So, dear reader, when was the last time (if ever) you felt truly tranquil? Where? How will you get there again? If you’ve never been there, what questions might help you move in that direction? What steps are you taking to bring more rest into your life? I’d love to hear about them.
* I must observe that, as in so many areas of Western culture, it is Black women that are leading the way, introducing new approaches, ideas and ways of being.
Lisa Marshall is a fierce elder and grandmother with a long career as an executive/
leadership coach. Her books include Speak the Truth and Point to Hope, the Leader’s Journey to Maturity and Yin, Completing the Leadership Journey. (yinjourney.com)
How to Balance and Prioritize
Your Energy for What Really
by Arlene Arnold
Do you ever feel completely spent with nothing left for family and friends or even yourself? This is not unusual in this world. It comes from a culture whose ideal is to “work hard and get ahead”. Even though you and I may reject that way of thinking and behaving, we, nonetheless, may be contaminated by it.
Recently, I facilitated a class called “Manifest Your Deepest Desires.” In that class I offer ideas that take us into a different type of flow. When we are in that flow, we use our energy for what really matters to us. At the same time, we conserve energy by not allowing our masculine active energy to take over to force an outcome that we have decided to champion.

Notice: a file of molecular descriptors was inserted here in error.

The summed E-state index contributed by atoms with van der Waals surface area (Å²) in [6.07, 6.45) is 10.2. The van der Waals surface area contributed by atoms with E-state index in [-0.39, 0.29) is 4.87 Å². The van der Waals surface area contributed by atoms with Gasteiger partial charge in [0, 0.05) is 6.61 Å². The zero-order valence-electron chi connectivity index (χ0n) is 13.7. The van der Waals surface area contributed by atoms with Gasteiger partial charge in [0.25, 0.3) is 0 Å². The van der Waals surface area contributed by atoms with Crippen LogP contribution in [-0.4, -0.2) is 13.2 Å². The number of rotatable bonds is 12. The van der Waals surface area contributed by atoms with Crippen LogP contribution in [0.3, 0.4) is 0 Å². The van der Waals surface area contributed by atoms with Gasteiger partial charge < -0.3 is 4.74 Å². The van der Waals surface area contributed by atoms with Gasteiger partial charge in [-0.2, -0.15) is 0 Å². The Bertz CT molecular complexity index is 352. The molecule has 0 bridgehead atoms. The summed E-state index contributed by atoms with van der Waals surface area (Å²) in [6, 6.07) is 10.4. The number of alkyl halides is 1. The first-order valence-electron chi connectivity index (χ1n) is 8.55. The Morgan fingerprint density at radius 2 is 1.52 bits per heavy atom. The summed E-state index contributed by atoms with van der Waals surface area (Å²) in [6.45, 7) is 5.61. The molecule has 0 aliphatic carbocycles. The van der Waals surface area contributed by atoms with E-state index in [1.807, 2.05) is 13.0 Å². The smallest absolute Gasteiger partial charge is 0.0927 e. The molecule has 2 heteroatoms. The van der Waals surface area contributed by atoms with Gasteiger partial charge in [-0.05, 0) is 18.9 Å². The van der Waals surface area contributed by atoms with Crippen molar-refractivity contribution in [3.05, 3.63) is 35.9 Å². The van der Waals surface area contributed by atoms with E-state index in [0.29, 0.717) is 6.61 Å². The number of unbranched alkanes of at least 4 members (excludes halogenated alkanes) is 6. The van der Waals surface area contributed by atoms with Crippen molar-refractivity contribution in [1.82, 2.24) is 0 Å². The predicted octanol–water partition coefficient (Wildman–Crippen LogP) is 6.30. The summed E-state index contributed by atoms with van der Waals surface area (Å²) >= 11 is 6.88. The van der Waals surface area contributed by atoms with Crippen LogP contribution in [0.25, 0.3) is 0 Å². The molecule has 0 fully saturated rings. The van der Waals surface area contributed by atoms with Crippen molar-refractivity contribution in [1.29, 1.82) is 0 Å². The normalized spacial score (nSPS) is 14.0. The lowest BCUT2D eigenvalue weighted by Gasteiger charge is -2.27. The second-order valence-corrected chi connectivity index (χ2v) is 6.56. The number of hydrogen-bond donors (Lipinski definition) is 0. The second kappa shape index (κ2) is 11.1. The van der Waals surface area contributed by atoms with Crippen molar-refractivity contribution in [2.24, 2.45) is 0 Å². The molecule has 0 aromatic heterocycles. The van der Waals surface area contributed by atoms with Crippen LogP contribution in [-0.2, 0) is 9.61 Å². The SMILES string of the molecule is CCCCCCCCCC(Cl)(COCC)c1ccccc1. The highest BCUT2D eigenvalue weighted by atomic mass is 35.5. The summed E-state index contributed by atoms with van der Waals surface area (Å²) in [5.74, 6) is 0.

During my life I have lived both ways: pushing an outcome/allowing the highest outcome. You are more likely to be affirmed and rewarded by the outside world for pushing, yet allowing supports vibrant health, flowing with the tide not against it, and ultimately allowing the receptive feminine energy to remind you to breathe and stay consciously present for yourself and those you cherish.
Continued in next column.
Pushing an agenda can bring accolades from those in the outside world, while allowing can conserve your human energy and foster internal satisfaction. Both can seem to be in alignment with your purpose in life. That’s what makes this difficult to consciously assess.
Let’s simplify this. You're moving forward with a pet project. You feel the excitement. Now, take a moment to feel your energy and your body. Is your energy racing or flowing? Is your body lithe and relaxed or tight and sensitive in some areas?
Your body always telegraphs the truth. Yet, even when we feel the tightness and the shallow breathing, we forge ahead. We override the intelligence of the body.